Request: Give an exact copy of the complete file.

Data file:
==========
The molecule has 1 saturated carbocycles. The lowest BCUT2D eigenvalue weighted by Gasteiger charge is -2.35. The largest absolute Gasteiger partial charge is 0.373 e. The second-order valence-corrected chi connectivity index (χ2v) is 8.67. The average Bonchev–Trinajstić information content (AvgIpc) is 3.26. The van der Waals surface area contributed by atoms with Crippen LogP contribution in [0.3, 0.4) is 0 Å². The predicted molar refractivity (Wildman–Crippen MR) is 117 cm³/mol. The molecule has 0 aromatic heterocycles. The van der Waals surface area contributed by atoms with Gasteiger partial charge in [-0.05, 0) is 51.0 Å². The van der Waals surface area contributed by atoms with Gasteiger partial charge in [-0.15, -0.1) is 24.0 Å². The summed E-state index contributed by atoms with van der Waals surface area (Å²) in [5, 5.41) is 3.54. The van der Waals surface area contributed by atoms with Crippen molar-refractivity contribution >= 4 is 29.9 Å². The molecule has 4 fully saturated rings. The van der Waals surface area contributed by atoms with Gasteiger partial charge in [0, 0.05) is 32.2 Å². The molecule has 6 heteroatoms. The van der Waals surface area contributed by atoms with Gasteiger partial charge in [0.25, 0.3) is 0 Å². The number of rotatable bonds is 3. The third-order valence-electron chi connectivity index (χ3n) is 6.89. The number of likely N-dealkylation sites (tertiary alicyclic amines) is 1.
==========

The molecule has 1 saturated carbocycles. The lowest BCUT2D eigenvalue weighted by Gasteiger charge is -2.35. The largest absolute Gasteiger partial charge is 0.373 e. The second-order valence-corrected chi connectivity index (χ2v) is 8.67. The average Bonchev–Trinajstić information content (AvgIpc) is 3.26. The van der Waals surface area contributed by atoms with Crippen LogP contribution in [0.3, 0.4) is 0 Å². The predicted molar refractivity (Wildman–Crippen MR) is 117 cm³/mol. The molecule has 0 aromatic heterocycles. The van der Waals surface area contributed by atoms with Gasteiger partial charge in [-0.05, 0) is 51.0 Å². The van der Waals surface area contributed by atoms with Gasteiger partial charge in [-0.15, -0.1) is 24.0 Å². The summed E-state index contributed by atoms with van der Waals surface area (Å²) in [5, 5.41) is 3.54. The van der Waals surface area contributed by atoms with Crippen molar-refractivity contribution >= 4 is 29.9 Å². The molecule has 4 fully saturated rings. The van der Waals surface area contributed by atoms with Gasteiger partial charge in [0, 0.05) is 32.2 Å². The molecule has 6 heteroatoms. The van der Waals surface area contributed by atoms with Gasteiger partial charge in [0.25, 0.3) is 0 Å². The number of rotatable bonds is 3. The third-order valence-electron chi connectivity index (χ3n) is 6.89. The number of likely N-dealkylation sites (tertiary alicyclic amines) is 1.